Recently Publishers Weekly released its annual ranking of the world’s largest book publishing companies and only one – McGraw Hill Education, a division of Apollo Global Management – made the list as a US-based company in the top 10. In fact, only six companies in the top 50 were solely American, while another two were partially American-owned.
Of course, many major publishers have a strong American presence, including the German-based Bertelsmann AG, which owns Penguin Random House. Scholastic, Harper Collins, Wiley, Simon & Schuster, and the Perseus Group make up the other All-American publishers. Reed Elsevier and Cengage Learning Holdings II LP, are partially American-owned companies.
China has the 6th, 7th, 15th, and 21st biggest publishers on the planet. Given their population size, you’d expect them to be even bigger, but they are growing. Germany has two of the top 10 publishers – and another five in the top 50. The UK has four big publishers, including Pearson, the world’s largest with $7.072 billion in annual revenue, and partially owns the No. 3-ranked Reed Elsevier. Japan, though it has none of the top 22, has six in the top 50. France has five in the top 50, including No. 8 Hachette Livre.
I’m not sure why the Big 5 – Penguin Random House, S&S, Macmillan, Harper Collins, and Hachette – are called that when they are neither the top 5 in the world or as American companies. Penguin Random House ranks fifth globally, Hachette is eighth, Scholastic 11th, Wiley 12th, Harper Collins 16th, Houghton Mifflin Harcourt 17th, and Simon & Schuster 30th.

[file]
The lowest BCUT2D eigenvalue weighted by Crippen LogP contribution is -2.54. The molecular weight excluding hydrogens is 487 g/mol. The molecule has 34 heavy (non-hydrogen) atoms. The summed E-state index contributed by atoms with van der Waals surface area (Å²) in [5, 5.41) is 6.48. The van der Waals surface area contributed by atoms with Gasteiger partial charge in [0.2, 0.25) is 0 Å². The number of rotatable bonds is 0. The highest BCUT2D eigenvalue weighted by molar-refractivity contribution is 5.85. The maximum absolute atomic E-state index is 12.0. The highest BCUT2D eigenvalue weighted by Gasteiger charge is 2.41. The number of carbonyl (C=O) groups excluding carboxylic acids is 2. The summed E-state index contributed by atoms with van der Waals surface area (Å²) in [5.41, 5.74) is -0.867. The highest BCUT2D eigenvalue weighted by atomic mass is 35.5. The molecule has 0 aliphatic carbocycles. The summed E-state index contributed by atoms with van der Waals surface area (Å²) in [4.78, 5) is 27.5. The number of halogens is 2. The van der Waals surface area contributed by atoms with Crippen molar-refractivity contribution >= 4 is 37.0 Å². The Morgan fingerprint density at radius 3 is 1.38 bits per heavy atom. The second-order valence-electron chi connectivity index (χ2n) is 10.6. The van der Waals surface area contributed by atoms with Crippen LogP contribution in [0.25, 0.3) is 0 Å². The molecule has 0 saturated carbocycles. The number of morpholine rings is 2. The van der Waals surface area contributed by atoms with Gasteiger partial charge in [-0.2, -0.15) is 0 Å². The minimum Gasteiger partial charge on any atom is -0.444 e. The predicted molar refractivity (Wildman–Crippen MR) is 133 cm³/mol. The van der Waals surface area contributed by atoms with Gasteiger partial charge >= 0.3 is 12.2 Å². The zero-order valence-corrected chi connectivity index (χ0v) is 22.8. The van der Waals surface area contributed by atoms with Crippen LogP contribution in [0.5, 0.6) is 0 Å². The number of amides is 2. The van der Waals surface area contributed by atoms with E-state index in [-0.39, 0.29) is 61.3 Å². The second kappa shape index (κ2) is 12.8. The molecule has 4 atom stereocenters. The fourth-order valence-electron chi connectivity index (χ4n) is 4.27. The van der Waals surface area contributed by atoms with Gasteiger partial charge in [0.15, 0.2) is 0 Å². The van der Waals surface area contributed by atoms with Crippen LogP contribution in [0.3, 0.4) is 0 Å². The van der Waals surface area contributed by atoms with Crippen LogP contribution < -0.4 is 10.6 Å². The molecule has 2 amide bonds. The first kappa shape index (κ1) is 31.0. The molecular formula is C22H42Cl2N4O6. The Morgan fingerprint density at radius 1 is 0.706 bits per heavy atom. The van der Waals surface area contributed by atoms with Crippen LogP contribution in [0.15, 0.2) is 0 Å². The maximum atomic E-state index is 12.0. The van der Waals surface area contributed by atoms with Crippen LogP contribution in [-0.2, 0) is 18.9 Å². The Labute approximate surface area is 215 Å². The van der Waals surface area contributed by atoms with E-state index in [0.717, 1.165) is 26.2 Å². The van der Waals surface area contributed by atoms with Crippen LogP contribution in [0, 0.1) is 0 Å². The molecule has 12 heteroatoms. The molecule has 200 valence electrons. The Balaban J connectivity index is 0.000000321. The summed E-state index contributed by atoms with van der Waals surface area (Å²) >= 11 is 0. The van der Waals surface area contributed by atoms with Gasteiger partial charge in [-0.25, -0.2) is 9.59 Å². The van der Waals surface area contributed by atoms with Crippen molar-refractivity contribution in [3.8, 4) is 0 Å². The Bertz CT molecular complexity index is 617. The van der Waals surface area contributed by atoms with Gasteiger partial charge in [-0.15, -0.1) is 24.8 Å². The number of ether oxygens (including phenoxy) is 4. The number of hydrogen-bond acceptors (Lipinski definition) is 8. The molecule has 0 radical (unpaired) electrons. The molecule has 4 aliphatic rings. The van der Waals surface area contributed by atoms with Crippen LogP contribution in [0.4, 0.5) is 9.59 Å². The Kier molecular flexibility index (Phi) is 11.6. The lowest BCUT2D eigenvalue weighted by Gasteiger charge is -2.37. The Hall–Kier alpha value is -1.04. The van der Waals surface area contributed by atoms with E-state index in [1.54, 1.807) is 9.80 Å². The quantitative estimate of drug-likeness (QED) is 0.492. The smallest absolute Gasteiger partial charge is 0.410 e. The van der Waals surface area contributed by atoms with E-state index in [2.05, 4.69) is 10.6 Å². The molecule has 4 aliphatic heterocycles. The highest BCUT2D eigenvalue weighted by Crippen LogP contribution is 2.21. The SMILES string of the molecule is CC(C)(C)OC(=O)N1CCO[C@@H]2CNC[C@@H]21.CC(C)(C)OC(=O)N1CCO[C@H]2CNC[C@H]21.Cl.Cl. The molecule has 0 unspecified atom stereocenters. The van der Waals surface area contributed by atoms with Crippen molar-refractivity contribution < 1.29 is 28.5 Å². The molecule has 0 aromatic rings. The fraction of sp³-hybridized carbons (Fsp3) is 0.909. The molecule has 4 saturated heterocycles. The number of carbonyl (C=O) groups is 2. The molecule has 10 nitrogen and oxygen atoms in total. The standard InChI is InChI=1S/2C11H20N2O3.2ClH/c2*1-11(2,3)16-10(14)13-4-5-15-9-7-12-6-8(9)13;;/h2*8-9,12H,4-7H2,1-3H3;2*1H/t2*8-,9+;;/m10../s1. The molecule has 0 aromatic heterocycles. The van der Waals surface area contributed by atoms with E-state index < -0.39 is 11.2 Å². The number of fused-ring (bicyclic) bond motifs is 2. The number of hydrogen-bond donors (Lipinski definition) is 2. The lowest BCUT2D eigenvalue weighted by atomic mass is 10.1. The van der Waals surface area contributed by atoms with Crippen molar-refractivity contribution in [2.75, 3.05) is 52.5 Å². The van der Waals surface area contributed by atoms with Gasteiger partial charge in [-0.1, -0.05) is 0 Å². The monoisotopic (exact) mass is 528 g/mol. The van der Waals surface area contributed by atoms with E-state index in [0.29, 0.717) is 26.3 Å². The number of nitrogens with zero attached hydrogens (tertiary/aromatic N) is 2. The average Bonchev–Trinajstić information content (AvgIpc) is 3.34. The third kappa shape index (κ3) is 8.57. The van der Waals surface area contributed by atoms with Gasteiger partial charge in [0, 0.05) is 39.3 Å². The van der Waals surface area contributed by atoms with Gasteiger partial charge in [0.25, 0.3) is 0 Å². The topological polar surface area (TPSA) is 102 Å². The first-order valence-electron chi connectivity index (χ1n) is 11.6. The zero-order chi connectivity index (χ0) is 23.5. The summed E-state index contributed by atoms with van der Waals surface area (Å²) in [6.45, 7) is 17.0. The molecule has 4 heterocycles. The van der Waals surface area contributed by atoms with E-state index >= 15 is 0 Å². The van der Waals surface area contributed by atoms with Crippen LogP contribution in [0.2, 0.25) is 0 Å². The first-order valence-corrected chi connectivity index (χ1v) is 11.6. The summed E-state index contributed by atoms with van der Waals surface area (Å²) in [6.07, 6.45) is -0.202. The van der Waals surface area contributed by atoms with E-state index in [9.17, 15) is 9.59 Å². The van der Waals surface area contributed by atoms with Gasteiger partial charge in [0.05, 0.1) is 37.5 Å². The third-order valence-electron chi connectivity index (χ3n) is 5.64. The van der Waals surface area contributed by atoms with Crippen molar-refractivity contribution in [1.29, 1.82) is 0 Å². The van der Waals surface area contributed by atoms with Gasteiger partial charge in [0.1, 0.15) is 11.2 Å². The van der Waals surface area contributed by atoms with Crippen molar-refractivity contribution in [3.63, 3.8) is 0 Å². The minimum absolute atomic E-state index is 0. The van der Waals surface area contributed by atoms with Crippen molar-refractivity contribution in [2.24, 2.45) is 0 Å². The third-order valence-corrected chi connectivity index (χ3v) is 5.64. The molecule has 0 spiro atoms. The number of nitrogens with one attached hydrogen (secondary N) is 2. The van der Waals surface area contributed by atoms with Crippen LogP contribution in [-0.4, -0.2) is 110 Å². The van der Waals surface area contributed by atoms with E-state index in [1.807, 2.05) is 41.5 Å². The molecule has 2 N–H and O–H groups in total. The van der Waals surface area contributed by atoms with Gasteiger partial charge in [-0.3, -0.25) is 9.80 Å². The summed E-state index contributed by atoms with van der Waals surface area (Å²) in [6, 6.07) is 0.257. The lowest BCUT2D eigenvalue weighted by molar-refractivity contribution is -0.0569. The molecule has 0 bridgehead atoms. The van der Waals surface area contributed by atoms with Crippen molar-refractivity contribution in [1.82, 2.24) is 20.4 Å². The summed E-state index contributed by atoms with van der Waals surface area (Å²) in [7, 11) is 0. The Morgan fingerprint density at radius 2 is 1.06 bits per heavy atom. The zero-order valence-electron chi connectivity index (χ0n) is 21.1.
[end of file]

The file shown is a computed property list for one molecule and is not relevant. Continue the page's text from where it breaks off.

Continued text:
Surprisingly, several university presses are the largest book publishers in the world. Oxford University Press ranks 19th and Cambridge University Press was 38th – both from the UK.
The big are getting bigger. Revenue collectively at the top 10 publishers accounted for 54% of all revenue generated by the 57 companies ranked on the list, up from 53% a year ago.
Interestingly, Amazon was not on the list, but one day the publisher/retailer will be a major player. If you factor in Create Space, its POD arm, and its many imprints, Amazon is in a position to grow fast.
Wherever books are published, printed, sold, or read, Americans will always be a leading force in the book industry. But the country that produces so much content should still be the biggest book publishing nation. We need to catch up to UK, China, and France.
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Brian Feinblum’s views, opinions, and ideas expressed in this blog are his alone and not that of his employer. You can follow him on Twitter @theprexpert and email him at firstname.lastname@example.org. He feels more important when discussed in the third-person. This is copyrighted by BookMarketingBuzzBlog © 2015
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